How to teach your children the value of excellent dental health

toothbrush and paste

 

Dental health is an extremely important aspect of the overall health of human beings, men and women, adults and children. It is especially important to impress upon children the vital importance of taking care of their teeth from a young age so they develop healthy habits for a lifetime. However, it can be very hard to do so as many children view teeth brushing and flossing to be unpleasant and annoying. Luckily for parents, there are many, many ways they can make dental hygiene fun while instilling a respect for it.

One way to help children view their daily dental cleaning process as a fun thing to do is to surround them with positive, bright, and entertaining materials about it. The American Dental Association has a page on their website about National Children’s Dental Health Month, which includes cheery posters as well as other activities such as crosswords, coloring pages, and mazes that children can play with. The materials are available in Spanish as well as English.

Even without premade activities, there are many activities you yourself can create for your children to help develop a love of dental hygiene. Colgate.com has a page of fun activities both younger and older children can participate in. Two activities suitable for younger children are toothbrush painting and toothbrush charts.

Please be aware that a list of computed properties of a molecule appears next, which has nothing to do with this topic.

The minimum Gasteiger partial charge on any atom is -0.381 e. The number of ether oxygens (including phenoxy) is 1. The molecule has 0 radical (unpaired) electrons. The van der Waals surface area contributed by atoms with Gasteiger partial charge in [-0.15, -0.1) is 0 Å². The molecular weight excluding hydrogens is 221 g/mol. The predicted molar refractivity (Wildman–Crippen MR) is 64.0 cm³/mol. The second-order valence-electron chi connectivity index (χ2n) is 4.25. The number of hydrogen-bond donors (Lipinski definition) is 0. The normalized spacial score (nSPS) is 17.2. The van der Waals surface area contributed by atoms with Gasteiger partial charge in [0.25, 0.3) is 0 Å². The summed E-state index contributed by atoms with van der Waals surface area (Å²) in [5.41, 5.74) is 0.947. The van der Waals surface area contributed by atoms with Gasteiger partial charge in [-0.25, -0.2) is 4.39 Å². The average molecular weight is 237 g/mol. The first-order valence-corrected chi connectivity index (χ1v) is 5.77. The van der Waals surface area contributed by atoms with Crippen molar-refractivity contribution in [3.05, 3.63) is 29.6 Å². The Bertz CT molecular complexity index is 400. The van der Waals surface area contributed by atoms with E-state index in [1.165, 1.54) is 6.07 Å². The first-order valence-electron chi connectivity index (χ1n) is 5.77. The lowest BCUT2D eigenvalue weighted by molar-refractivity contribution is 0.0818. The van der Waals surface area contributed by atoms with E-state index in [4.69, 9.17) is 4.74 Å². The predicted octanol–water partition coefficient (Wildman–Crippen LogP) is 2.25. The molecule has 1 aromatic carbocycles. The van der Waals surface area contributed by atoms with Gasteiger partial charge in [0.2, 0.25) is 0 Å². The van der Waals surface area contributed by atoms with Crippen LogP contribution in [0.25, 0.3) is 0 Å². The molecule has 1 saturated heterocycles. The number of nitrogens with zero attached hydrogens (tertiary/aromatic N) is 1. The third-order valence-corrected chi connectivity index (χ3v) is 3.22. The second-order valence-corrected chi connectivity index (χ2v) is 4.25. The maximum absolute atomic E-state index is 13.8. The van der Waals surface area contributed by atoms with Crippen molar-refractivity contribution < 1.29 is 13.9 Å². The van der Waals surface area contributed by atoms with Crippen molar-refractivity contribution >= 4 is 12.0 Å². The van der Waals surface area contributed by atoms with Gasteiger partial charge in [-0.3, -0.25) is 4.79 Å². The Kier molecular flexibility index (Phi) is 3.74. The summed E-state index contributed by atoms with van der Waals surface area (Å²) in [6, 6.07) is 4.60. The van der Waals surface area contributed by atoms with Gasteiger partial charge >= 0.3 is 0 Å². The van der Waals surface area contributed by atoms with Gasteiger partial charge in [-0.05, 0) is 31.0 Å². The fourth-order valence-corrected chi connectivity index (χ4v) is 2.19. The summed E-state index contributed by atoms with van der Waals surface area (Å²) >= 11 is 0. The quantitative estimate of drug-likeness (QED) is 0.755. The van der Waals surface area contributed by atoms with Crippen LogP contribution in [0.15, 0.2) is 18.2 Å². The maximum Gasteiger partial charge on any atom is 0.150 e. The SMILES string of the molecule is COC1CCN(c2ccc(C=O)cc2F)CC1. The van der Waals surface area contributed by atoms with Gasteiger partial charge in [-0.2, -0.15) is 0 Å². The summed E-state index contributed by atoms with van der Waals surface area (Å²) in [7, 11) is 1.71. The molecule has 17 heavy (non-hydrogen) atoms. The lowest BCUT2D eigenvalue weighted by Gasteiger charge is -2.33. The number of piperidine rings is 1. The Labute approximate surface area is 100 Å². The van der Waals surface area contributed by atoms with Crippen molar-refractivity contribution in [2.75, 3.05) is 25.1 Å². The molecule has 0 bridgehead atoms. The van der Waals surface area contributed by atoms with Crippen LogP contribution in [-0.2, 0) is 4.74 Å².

Toothbrush painting is very simple; get a piece of paper appropriate for painting on and draw an open mouth with the appropriate amount of teeth. Get an old toothbrush and dip it into the paint, then use that to show the child the appropriate movements of brushing one’s teeth on the drawing. Then, let him or her demonstrate what they have learned by “brushing the teeth” themselves.

Another fun activity for young children is the toothbrushing chart. This isn’t just a boring chart with squares to fill in. To make this chart, draw an anatomically correct open mouth diagram on a piece of paper. Then, for every day your child brushes his or her teeth correctly for the right amount of time, give them a white navy bean and some glue to glue a “tooth” onto the paper, showing that they succeeded that day. After about a month, they’ll have a beautiful “mouth” full of “shiny white teeth”!

The last activity I have to introduce to you is a science experiment of sorts, and as such is more appropriate for at least slightly older children. For this activity, you need to get a glass of cola or grape juice and put a hard-boiled egg into it for a period of at least 24 hours. Because eggshells are made of calcium carbonate, like teeth enamel, it will stain similarly. After taking the egg out and showing the stains to your child, have them take an old toothbrush and gently brush the stain out with toothpaste. You can then have a conversation with them about how our teeth are like the egg, and how we need to take care of them after they are stained with what we eat every day.